Issue 1 / 19 January 2015

AN article in MJA InSight last year about the causes of sudden infant death syndrome stimulated some interesting debate and several questions.

My article suggested that an infection model may provide some answers about sudden infant death syndrome (SIDS). This was based on my work with a team that conducted an investigation into the gut microbiome of babies dying from SIDS, and live healthy babies.

The mystery of what causes SIDS prompted several readers of my previous article to raise questions about the theory and about SIDS, indicating high interest is this perplexing condition.

One question was why we don’t see evidence of septicaemia in babies who died from SIDS while they are awake. Indeed, there are reports of babies dying under observation but, as far as I am aware, the states of consciousness were not reported.

Given that babies in the SIDS age range spend the majority of their time asleep it is not surprising that these events occur during sleep. Septicaemia leads to hypoxaemia and therefore central nervous system (CNS) depression, and hence sleep. This could explain the apparent association between sleep and SIDS.

A suggestion that the brainstem is a primary contributor to SIDS lacks convincing clinicopathological evidence. Secondary brainstem failure due to hypoxaemia might be more plausible. I prefer Occam’s razor and a single relatively uncomplicated cause which is congruent with the clinical findings, physiology, pathology and epidemiology of SIDS.

One reader linked the results of our study findings to naturopathic and Hippocratic thinking but I struggle to make this link. While the external environment is important to health, the internal environment is probably just as important.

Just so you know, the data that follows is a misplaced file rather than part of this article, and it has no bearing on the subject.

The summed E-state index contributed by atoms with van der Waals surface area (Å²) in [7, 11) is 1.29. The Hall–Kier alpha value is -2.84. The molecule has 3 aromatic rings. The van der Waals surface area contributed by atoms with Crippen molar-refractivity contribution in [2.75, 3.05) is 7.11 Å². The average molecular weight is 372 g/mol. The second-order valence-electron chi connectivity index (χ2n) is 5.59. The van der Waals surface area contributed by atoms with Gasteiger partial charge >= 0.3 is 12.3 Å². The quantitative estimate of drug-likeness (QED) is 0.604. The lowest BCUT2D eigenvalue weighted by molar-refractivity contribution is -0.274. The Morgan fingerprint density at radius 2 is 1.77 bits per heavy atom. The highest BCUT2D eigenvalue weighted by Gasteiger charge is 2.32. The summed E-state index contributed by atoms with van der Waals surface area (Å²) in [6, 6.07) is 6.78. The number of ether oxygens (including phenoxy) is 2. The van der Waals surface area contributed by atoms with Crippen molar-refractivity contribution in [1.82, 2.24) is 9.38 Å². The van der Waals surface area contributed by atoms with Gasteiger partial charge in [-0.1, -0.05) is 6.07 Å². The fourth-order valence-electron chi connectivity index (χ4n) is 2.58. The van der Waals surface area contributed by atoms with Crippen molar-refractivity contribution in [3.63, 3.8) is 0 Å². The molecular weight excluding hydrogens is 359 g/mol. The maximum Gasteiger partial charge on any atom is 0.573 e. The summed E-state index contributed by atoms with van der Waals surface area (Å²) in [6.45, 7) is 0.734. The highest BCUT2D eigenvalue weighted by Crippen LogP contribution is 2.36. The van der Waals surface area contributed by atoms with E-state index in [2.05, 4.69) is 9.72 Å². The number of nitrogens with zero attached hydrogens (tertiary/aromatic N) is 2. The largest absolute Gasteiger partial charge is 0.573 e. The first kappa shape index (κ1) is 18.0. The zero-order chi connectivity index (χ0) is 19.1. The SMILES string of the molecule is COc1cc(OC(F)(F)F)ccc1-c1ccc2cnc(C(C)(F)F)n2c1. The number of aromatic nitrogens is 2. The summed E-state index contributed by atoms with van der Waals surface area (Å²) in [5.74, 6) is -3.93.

Questions were raised about Staphylococcus aureus infection, which could be related to the fact that premature babies have an increased risk of SIDS. Premmie babes often miss beneficial breast/maternal contact.

As yet, we do not know if maternal gut flora during normal vaginal birth is associated with SIDS or whether it is later exposure to significant pathogens carrying particular colonisation and virulence factors that invokes the risk of SIDS.

Caesarean section delivery does not show an increased risk of SIDS, and this lack of association indicates later colonisation is important based on SIDS age peak and diminishing maternal antibody protection.

Ways of acquiring S. aureus are multitudinous, including from the hands of health care workers.

There is also an increased risk of SIDS associated with sofa and parental bed sleeping. These surfaces are contaminated by high numbers of S. aureus and coliforms. Placing a baby prone would conceivably increase its risk of being colonised by bacteria on the sleeping surface.

Unfortunately, published research looking at bed sharing and co-sleeping does not sufficiently analyse why the infant was in the parent’s bed or co-sleeping elsewhere.

A systematic review supports the interpretation that, in a majority of cases, bed sharing on the night of the last sleep came about because the baby was unsettled or unwell, possibly indicating subtle symptoms of infection.

Some researchers have suggested that alcohol and drug used by co-sleeping parent(s) had led to overlaying as a cause of SIDS. Alcohol and drug use could also cause lessened awareness in the co-sleeping parent that might explain a failure to notice subtle symptoms of illness in a baby.

Overlaying with consequent asphyxiation as the explanation of the risk factor of bed sharing therefore needs re-examination.

How should the finding of a significant pathogen in a sterile site in a baby whose death occurred in the parental bed be interpreted?

Sepsis in babies is difficult to diagnose clinically, just as it is at postmortem, without proper microbiology with unbiased interpretation.

I have described the differentiation between the intrathoracic petechiae observed in asphyxia and SIDS, and it  has been well described elsewhere, yet these findings are largely ignored by mainstream researchers and are not used in differentiating asphyxia from SIDS.

The entitlement to submit a hypothesis on the cause of SIDS is not the reserve of paediatric pathologists.


Professor Paul Goldwater is a consultant in clinical microbiology and infectious diseases at SA Pathology, at the Women’s and Children’s Hospital, Adelaide.

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